Travis Hogan dreams big in a small trailer boat, hunting for black marlin in a Haines Hunter V19


We may live in Far North Queensland, but that doesn’t mean the gamefishing is at our doorstep. In fact, it’s further away than you’d think – it’s about 40 nautical miles to the shelf and a further 20nm to get to the worldfamous Ribbon Reefs.


We’re not the kind of blokes who buy travel packages on fishing tourism websites. Nope, we like to do it ourselves. Good mate, Bryson custom-built a Haines Hunter V19R especially for extended trips. The side pockets were widened to accommodate all our gear, we fitted a toughas- fug wave-breaker, and it sleeps three comfortably with swags rolled out under the stars. We had a perfect opportunity to test the “sleepability” of Bryson’s V19 on a reecy to the Ribbon Reefs. We waterproofed our gear, donned the goggles and bashed 70nm into the nor-easterly to try our luck on the edge of the reef. Pelagics were hard to come by, but we held our breath, went deep and found Maori sea perch, buffalo emperor and jobfish. I’ve never felt more alive than when we cooked fresh fish up on a little gas stove, washed it down with some ice-chilled XXXX and rocked ourselves to sleep in the lee of the reef.



The boys had the taste for extended touring a sea – and we loved it. But we wanted to raise the stakes – we dreamed of having a black marlin in our sights. The word got out and before long we had a crew of Aimrite-armoured snipers ready for bluewater battles. We needed some heavy-duty rigs, so we put a call out to Reel Crayzee Charters. They’re not just great blokes who love the sea life, they also get around in Debra Lee, a 60ft Riviera gamefishing weapon, along with a custom-built 30ft Kevlacat.


The armada assembled in Cairns. We sharpened our spears, cross-referenced waypoints and decided the Ribbon Reef would be our destination. After steaming for half a day, we got to our destination on the edge of the reef. Conditions weren’t ideal. The going was tough, the wind was blowing around 20 knots and there was a 2m swell to go with it. To make matters worse, almost everyone was hungover due to the fact that we’d had a “few” rums the previous night. Nevertheless we geared up and slipped into the windswept sapphire coloured sea. Bryson, Jaiden McLean and I went off the cat while the rest set their battleground around Debra Lee. Visibility was poor and the sharks were as big as Harley-Davidsons, but the crew was determined and egos were on the line.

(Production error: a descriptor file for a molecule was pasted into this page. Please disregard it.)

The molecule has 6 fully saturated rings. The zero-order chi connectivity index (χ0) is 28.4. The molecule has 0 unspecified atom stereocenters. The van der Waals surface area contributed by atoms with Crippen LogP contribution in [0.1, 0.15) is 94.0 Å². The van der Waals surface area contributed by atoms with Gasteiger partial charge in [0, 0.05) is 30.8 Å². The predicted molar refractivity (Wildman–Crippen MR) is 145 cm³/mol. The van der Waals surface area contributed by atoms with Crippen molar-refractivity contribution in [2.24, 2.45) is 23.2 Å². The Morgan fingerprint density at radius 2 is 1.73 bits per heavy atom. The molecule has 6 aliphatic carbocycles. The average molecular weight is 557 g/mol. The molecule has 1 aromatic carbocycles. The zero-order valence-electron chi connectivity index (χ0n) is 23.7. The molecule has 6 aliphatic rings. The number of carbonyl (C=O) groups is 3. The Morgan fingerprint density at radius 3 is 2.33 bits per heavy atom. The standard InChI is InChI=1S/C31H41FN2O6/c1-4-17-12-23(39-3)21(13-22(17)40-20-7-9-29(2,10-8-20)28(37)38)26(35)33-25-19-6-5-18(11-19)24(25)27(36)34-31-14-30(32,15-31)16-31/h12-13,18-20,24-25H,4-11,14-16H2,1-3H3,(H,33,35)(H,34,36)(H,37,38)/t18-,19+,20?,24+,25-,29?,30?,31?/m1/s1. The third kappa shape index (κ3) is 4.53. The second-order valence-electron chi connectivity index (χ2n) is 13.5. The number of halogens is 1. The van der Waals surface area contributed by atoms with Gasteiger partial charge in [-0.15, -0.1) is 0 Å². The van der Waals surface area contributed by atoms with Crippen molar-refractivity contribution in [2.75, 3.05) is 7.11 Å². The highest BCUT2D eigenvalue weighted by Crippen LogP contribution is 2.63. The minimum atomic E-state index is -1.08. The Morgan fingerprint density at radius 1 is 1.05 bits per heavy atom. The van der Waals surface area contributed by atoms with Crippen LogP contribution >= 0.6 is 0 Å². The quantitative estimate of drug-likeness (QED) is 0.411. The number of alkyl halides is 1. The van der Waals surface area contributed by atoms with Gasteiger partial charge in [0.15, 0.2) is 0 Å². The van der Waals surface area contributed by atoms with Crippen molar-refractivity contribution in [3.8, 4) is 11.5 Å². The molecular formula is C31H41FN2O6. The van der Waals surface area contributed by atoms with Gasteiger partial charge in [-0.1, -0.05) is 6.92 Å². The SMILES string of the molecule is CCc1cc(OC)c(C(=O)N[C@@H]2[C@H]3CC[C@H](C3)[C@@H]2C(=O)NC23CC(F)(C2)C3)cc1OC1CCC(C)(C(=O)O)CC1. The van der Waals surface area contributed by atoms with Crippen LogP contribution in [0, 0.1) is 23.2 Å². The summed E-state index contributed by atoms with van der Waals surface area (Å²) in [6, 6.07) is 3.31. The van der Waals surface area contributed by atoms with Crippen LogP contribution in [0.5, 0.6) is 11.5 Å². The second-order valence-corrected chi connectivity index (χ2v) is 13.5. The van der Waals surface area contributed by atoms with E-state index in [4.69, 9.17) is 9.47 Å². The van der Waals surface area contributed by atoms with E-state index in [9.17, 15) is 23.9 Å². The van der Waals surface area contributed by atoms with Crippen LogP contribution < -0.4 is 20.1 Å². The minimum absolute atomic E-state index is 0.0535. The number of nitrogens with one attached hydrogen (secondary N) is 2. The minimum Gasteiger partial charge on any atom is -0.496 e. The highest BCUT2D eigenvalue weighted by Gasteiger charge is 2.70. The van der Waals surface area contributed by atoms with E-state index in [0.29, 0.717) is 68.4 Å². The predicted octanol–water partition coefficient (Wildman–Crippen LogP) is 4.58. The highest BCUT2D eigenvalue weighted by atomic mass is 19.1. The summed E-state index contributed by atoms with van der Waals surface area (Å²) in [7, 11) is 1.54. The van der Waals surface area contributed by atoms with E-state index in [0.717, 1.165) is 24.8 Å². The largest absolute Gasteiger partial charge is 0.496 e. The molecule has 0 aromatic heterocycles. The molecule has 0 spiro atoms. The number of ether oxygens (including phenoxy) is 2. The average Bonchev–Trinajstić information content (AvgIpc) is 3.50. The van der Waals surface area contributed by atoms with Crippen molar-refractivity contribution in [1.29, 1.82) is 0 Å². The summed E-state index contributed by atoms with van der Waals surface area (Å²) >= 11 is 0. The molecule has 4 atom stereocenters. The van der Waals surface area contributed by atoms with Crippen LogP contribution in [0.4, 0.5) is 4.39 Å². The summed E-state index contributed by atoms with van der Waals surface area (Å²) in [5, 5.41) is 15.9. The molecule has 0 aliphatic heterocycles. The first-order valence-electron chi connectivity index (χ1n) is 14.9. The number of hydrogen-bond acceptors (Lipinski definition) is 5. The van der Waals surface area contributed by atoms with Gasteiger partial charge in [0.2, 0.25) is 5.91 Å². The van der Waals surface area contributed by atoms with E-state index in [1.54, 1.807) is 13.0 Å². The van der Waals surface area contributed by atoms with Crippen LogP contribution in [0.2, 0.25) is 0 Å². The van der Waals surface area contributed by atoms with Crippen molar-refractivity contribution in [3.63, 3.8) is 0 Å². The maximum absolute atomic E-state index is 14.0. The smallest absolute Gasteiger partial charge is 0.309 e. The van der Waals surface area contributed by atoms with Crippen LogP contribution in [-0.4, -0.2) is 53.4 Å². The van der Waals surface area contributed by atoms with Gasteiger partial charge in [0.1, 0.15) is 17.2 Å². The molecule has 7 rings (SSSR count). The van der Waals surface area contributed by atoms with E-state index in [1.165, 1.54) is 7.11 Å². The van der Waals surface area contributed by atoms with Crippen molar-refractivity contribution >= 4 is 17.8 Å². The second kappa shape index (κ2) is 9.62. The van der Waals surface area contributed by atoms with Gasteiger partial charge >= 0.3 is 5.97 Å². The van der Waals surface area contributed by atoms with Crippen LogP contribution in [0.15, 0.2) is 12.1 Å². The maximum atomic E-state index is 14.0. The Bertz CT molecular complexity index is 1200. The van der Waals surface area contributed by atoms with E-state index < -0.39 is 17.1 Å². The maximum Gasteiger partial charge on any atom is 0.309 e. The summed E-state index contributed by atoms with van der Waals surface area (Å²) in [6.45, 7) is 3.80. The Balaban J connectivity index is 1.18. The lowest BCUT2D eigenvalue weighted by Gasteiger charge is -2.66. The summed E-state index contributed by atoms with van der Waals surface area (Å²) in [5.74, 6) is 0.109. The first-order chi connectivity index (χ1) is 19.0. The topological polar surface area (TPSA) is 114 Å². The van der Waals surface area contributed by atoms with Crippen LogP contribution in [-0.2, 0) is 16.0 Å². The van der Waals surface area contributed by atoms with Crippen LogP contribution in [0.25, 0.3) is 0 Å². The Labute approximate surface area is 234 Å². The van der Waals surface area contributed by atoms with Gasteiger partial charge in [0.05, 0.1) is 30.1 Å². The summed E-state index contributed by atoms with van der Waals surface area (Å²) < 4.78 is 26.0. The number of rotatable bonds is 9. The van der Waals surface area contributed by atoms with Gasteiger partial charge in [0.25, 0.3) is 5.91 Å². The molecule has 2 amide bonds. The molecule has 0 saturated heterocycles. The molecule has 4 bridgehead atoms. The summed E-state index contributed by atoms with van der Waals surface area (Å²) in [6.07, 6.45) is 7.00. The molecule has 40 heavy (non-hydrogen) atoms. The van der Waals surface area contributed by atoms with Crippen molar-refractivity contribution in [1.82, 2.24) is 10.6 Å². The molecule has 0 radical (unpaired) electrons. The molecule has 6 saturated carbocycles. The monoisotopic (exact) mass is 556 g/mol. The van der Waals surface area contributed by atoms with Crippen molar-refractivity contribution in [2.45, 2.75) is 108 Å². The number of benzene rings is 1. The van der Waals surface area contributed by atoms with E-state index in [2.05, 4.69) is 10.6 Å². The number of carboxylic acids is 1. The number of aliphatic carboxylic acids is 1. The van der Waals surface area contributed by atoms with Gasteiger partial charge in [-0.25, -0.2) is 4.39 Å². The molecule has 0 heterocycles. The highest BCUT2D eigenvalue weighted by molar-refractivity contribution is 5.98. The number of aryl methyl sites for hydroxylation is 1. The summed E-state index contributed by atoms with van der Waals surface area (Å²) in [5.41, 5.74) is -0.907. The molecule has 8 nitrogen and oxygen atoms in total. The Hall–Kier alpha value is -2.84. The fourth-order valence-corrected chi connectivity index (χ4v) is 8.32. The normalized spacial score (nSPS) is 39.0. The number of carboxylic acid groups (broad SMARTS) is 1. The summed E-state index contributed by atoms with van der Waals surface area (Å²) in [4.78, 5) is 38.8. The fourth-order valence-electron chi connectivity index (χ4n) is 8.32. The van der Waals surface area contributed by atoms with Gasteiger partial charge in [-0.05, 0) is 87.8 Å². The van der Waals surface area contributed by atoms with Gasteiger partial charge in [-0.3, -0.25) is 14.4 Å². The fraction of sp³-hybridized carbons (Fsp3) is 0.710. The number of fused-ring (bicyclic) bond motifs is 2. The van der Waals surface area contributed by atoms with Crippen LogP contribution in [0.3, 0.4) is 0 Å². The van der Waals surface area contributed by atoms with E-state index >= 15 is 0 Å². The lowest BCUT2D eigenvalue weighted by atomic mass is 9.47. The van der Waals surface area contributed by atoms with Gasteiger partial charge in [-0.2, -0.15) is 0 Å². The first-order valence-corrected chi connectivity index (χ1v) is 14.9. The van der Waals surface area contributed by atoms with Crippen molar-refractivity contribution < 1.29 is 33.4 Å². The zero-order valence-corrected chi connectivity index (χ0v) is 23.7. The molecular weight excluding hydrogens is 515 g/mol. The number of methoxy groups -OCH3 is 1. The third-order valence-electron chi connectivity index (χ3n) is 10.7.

I dived to 20 metres and speared a healthy rusty 6.2kg jobfish. Bryson and Jaiden returned fire, nailing one each in the sloppy sea. On day two, the stakes got higher when Luke Pattrick nailed a trio of Maori sea perch. Our target, the black marlin, was proving elusive. The bite had shut down and even all the big game boats reported slow days. It wasn’t all bad news though; we’d shot some respectable fish, spirits were high and egos were well-inflated. Best of all – we were well-fed. Our good friend Sule prepared the best seafood platters I’ve ever eaten!


It was our last day – our final chance for the Aimrite crew to boat a marlin in Bryson’s V19R. Mr Stickface couldn’t be found and hopes were fading, but like any bluewater stalking, persistence is our greatest battle tactic. Wide off Mission Beach, keen eyes spotted a heap of birds working a tuna school. To our surprise, they were little yellowfin around 5kg. We knew these to be like little jellybeans for marlin, so we jumped in. At worst, we’d have sushi for lunch. Bryson managed to shoot one only to lose it, while I just managed to lose my brand-new Penetrator fins off the back of the boat. Scoreboard: Ocean 2, Aimrite 0.